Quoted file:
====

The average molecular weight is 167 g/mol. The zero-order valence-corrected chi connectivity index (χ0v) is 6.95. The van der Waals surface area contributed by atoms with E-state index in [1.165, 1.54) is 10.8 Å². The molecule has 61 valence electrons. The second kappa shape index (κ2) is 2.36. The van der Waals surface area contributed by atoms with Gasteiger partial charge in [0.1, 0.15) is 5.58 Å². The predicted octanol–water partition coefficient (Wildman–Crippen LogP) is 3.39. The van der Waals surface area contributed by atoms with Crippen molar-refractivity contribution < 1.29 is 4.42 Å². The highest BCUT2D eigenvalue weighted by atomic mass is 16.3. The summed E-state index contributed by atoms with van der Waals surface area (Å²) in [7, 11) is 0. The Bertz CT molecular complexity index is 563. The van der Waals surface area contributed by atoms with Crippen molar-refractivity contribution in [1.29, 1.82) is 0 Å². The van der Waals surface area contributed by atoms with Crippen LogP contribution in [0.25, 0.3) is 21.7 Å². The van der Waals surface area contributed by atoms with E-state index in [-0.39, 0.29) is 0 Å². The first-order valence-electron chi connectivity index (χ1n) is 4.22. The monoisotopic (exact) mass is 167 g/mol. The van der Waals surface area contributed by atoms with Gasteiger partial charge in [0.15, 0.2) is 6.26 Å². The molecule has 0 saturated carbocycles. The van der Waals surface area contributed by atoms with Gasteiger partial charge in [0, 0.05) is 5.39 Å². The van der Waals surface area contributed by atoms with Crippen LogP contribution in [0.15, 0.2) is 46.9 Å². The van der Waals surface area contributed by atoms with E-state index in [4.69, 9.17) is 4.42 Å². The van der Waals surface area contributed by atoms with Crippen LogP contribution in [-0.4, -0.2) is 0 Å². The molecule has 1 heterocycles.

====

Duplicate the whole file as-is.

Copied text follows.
The average molecular weight is 167 g/mol. The zero-order valence-corrected chi connectivity index (χ0v) is 6.95. The van der Waals surface area contributed by atoms with E-state index in [1.165, 1.54) is 10.8 Å². The molecule has 61 valence electrons. The second kappa shape index (κ2) is 2.36. The van der Waals surface area contributed by atoms with Gasteiger partial charge in [0.1, 0.15) is 5.58 Å². The predicted octanol–water partition coefficient (Wildman–Crippen LogP) is 3.39. The van der Waals surface area contributed by atoms with Crippen molar-refractivity contribution < 1.29 is 4.42 Å². The highest BCUT2D eigenvalue weighted by atomic mass is 16.3. The summed E-state index contributed by atoms with van der Waals surface area (Å²) in [7, 11) is 0. The Bertz CT molecular complexity index is 563. The van der Waals surface area contributed by atoms with Crippen molar-refractivity contribution in [1.29, 1.82) is 0 Å². The van der Waals surface area contributed by atoms with Crippen LogP contribution in [0.25, 0.3) is 21.7 Å². The van der Waals surface area contributed by atoms with E-state index in [-0.39, 0.29) is 0 Å². The first-order valence-electron chi connectivity index (χ1n) is 4.22. The monoisotopic (exact) mass is 167 g/mol. The van der Waals surface area contributed by atoms with Gasteiger partial charge in [0.15, 0.2) is 6.26 Å². The molecule has 0 saturated carbocycles. The van der Waals surface area contributed by atoms with Gasteiger partial charge in [0, 0.05) is 5.39 Å². The van der Waals surface area contributed by atoms with Crippen LogP contribution in [0.15, 0.2) is 46.9 Å². The van der Waals surface area contributed by atoms with E-state index in [4.69, 9.17) is 4.42 Å². The van der Waals surface area contributed by atoms with Crippen LogP contribution in [-0.4, -0.2) is 0 Å². The molecule has 1 heterocycles.